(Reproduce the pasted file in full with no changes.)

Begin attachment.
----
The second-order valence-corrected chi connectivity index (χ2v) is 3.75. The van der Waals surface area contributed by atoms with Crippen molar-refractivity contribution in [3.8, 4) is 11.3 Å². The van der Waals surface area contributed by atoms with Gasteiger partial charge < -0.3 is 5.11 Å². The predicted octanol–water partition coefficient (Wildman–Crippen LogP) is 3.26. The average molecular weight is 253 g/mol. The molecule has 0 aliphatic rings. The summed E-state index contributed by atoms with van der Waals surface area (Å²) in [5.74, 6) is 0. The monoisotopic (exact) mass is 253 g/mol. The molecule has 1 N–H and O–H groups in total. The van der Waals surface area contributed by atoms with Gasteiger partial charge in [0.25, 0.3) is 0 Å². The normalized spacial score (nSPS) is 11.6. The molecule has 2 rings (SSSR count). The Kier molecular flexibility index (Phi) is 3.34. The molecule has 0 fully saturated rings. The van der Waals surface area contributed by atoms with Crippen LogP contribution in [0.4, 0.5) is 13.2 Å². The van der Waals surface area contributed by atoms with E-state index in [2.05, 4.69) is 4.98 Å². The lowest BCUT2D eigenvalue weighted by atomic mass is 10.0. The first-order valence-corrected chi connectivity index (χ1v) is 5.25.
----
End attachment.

The second-order valence-corrected chi connectivity index (χ2v) is 3.75. The van der Waals surface area contributed by atoms with Crippen molar-refractivity contribution in [3.8, 4) is 11.3 Å². The van der Waals surface area contributed by atoms with Gasteiger partial charge < -0.3 is 5.11 Å². The predicted octanol–water partition coefficient (Wildman–Crippen LogP) is 3.26. The average molecular weight is 253 g/mol. The molecule has 0 aliphatic rings. The summed E-state index contributed by atoms with van der Waals surface area (Å²) in [5.74, 6) is 0. The monoisotopic (exact) mass is 253 g/mol. The molecule has 1 N–H and O–H groups in total. The van der Waals surface area contributed by atoms with Gasteiger partial charge in [0.25, 0.3) is 0 Å². The normalized spacial score (nSPS) is 11.6. The molecule has 2 rings (SSSR count). The Kier molecular flexibility index (Phi) is 3.34. The molecule has 0 fully saturated rings. The van der Waals surface area contributed by atoms with Crippen LogP contribution in [0.4, 0.5) is 13.2 Å². The van der Waals surface area contributed by atoms with E-state index in [2.05, 4.69) is 4.98 Å². The lowest BCUT2D eigenvalue weighted by atomic mass is 10.0. The first-order valence-corrected chi connectivity index (χ1v) is 5.25.